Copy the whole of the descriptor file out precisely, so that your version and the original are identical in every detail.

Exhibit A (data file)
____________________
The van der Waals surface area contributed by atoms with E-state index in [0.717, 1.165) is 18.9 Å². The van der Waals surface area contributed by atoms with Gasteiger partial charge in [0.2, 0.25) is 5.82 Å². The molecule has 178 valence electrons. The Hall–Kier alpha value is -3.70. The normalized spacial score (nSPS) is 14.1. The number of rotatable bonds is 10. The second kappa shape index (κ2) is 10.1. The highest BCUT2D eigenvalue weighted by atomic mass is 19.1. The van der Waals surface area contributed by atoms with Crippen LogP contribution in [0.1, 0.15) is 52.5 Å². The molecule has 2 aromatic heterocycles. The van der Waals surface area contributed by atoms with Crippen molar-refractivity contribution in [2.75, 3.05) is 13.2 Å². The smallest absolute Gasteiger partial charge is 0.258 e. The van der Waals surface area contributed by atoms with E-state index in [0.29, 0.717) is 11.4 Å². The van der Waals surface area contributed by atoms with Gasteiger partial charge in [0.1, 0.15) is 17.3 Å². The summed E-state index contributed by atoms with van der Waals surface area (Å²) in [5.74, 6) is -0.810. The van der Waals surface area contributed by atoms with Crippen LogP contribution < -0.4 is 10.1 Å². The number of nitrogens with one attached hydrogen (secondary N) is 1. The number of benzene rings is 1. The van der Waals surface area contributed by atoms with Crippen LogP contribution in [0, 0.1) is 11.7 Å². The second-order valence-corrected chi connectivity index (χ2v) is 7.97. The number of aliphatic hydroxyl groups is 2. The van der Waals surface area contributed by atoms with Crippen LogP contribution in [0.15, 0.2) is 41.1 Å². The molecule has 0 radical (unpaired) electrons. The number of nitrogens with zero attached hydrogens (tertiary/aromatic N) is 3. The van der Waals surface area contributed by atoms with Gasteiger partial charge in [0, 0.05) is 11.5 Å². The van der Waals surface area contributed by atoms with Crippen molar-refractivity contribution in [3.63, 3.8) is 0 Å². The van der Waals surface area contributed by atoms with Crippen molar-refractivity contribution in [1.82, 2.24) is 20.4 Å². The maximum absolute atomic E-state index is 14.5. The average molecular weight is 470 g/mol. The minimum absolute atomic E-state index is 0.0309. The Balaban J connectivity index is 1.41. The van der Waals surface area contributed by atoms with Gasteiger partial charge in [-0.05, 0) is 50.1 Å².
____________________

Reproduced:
The van der Waals surface area contributed by atoms with E-state index in [0.717, 1.165) is 18.9 Å². The van der Waals surface area contributed by atoms with Gasteiger partial charge in [0.2, 0.25) is 5.82 Å². The molecule has 178 valence electrons. The Hall–Kier alpha value is -3.70. The normalized spacial score (nSPS) is 14.1. The number of rotatable bonds is 10. The second kappa shape index (κ2) is 10.1. The highest BCUT2D eigenvalue weighted by atomic mass is 19.1. The van der Waals surface area contributed by atoms with Crippen LogP contribution in [0.1, 0.15) is 52.5 Å². The molecule has 2 aromatic heterocycles. The van der Waals surface area contributed by atoms with Crippen molar-refractivity contribution in [2.75, 3.05) is 13.2 Å². The smallest absolute Gasteiger partial charge is 0.258 e. The van der Waals surface area contributed by atoms with E-state index in [0.29, 0.717) is 11.4 Å². The van der Waals surface area contributed by atoms with Gasteiger partial charge in [0.1, 0.15) is 17.3 Å². The summed E-state index contributed by atoms with van der Waals surface area (Å²) in [5.74, 6) is -0.810. The van der Waals surface area contributed by atoms with Crippen LogP contribution < -0.4 is 10.1 Å². The number of nitrogens with one attached hydrogen (secondary N) is 1. The number of benzene rings is 1. The van der Waals surface area contributed by atoms with Crippen LogP contribution in [0, 0.1) is 11.7 Å². The second-order valence-corrected chi connectivity index (χ2v) is 7.97. The number of aliphatic hydroxyl groups is 2. The van der Waals surface area contributed by atoms with Crippen LogP contribution in [0.15, 0.2) is 41.1 Å². The molecule has 0 radical (unpaired) electrons. The number of nitrogens with zero attached hydrogens (tertiary/aromatic N) is 3. The van der Waals surface area contributed by atoms with Gasteiger partial charge in [0, 0.05) is 11.5 Å². The van der Waals surface area contributed by atoms with Crippen molar-refractivity contribution in [3.63, 3.8) is 0 Å². The van der Waals surface area contributed by atoms with Crippen molar-refractivity contribution in [1.82, 2.24) is 20.4 Å². The maximum absolute atomic E-state index is 14.5. The average molecular weight is 470 g/mol. The minimum absolute atomic E-state index is 0.0309. The Balaban J connectivity index is 1.41. The van der Waals surface area contributed by atoms with Gasteiger partial charge in [-0.05, 0) is 50.1 Å².